The Relevance of Oedipus the King
The tragic play Oedipus the King shows that in ancient times, and in this present day in age, your fate cannot be controlled and your actions also play a role in your fate. The fate of our lives is pretty much inevitable but in this play Oedipus, Jocasta, and Laius felt that they could outrun or change their fate and alter the prophecy that was told about their life would not be bestowed upon them. But their actions proved to somewhat set their fate in stone and uncover it more instead of helping them not for see what the Gods had in store for them.
Oedipus grew up not knowing who his biological mother and father were and his fate was set for him when he was just an infant. The fate set for Oedipus was that he would kill his father and marry his mother. He found this out when he went Delphi to find out who his real parents were and Apollo did not give him the answers he wanted to hear but this disturbing prophecy that he tried his best to outrun. When Laius was killed and Oedipus became king of Thebes and married Jocasta he did not know any background history on the death of Laius. Thebes was in a very sick state and Oedipus called upon Teiresias the prophet to reveal the killer of Laius and save Thebes. But Teiresias refused to reveal the killer and stated “I will not reveal the troubling things inside me, which I can call your grief as well” (Line 319). Oedipus replied with “Do you know and will not say? Do you intend to betray me and destroy the city” (Line 395)? Oedipus was digging for information on the death of Laius but did not know that the info he was seeking would reveal how blind he was by not knowing he was living his fate.
Teiresias gave into the demands of Oedipus and told him “I say that yourself are the very man you’re looking for” (Line 434-435). Oedipus became enraged and refused to believe Teiresias and his skills in prophecy and he shows his lack of disbelief when he tells Teiresias “Truth is not in you. For your ears, your eyes, your mind, are blind” (Line 445)! Oedipus then starts to accuse Creon, the brother of Jocasta, of treason and trying to take away his power since he is the one who brought Teiresias to him to prophesize. But Oedipus soon learns the truth when he listens to Jocasta.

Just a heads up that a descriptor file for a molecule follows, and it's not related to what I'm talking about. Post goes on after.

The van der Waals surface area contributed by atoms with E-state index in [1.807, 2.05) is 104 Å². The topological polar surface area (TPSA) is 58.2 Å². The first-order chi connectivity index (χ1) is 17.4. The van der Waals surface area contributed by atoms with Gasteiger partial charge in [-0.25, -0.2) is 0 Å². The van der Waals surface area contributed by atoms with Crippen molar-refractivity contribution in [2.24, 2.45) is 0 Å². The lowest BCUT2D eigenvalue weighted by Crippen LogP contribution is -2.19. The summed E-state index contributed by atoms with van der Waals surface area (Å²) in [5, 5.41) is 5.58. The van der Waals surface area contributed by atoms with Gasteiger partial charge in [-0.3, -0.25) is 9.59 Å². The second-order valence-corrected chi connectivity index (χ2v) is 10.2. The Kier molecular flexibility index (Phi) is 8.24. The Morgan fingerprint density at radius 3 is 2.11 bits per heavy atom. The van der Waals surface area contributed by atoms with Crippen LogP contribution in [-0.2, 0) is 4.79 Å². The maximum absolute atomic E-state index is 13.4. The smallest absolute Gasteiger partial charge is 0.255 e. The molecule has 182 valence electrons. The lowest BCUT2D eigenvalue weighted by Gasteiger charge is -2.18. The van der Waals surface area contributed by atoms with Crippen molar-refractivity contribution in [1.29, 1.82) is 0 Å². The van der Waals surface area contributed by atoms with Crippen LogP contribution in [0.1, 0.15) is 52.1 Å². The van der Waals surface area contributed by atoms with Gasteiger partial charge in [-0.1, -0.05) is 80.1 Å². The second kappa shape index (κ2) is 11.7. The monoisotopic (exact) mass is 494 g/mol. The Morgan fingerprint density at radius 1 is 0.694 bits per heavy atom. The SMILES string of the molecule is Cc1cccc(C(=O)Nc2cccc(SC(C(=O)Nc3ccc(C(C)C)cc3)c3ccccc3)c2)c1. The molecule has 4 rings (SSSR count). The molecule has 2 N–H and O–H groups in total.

Jocasta tells Oedipus “Listen to me, and ease your mind with this. No human being has skill in prophecy” (Line 851-852). Jocasta feels this was because she too believes that she has outrun her fate. She proceeds to tell Oedipus that when she was married to Laius he received a prophecy from Apollo that said he would be killed by a son born to him and Jocasta. Laius and Jocasta tried to change their fate by fusing their child’s ankles together and ordering him thrown on a mountain rock. She also goes on to tell Oedipus that “Laius was killed by foreigners or robbers at a place where three roads meet” (Line 860-861). Oedipus is troubled by what Jocasta has told him because he then realizes that he killed a man where three roads meet while traveling when he ran away from Corinth. He also then realizes that Jocasta is his mother.
Oedipus believed in the Gods and as he found out the truth about himself, he did not blame the gods but blamed himself without question. And he was right to blame himself because his actions helped to seal his fate. Truly the last thing he wanted to do was kill his father but killing anyone is wrong. Oedipus also did not plan to marry his mother but this is the fate he sealed for himself when he killed his father Laius. He tried to escape from these realities but the prophecy came true. Jocasta, his mother and also his wife, told him not to go further and forget the things that he has done but Oedipus did not listen. He suffered with this bad news and pretty much lead his life to tragedy. There was nothing he could do about what he has done in the past so he blinds himself by gouging his own eyes out, fearing something else bad will happen again. And Jocasta kills herself after ultimately not being able to deal with knowing she was the mother of Oedipus.
I believe that your fate cannot be controlled but you actions can be. This play shows that many of us do not believe how our actions can play a huge role in how our life pans out but our actions speak louder than words. I’m no prophet but maybe the life of Oedipus would have panned out differently if he did not try to run from his fate and if Jocasta and Laius had not threw him on that mountain. But on the other hand it might have also turned out differently if he didn’t go searching for answers. Sometimes when we go searching we find things we do not want to hear or see and it changes our life forever.
Johnston, Ian. “Sophocles Oedipus the King.” richerresourcespublications. N.p., n.d.
Web. 8 Apr. 2010.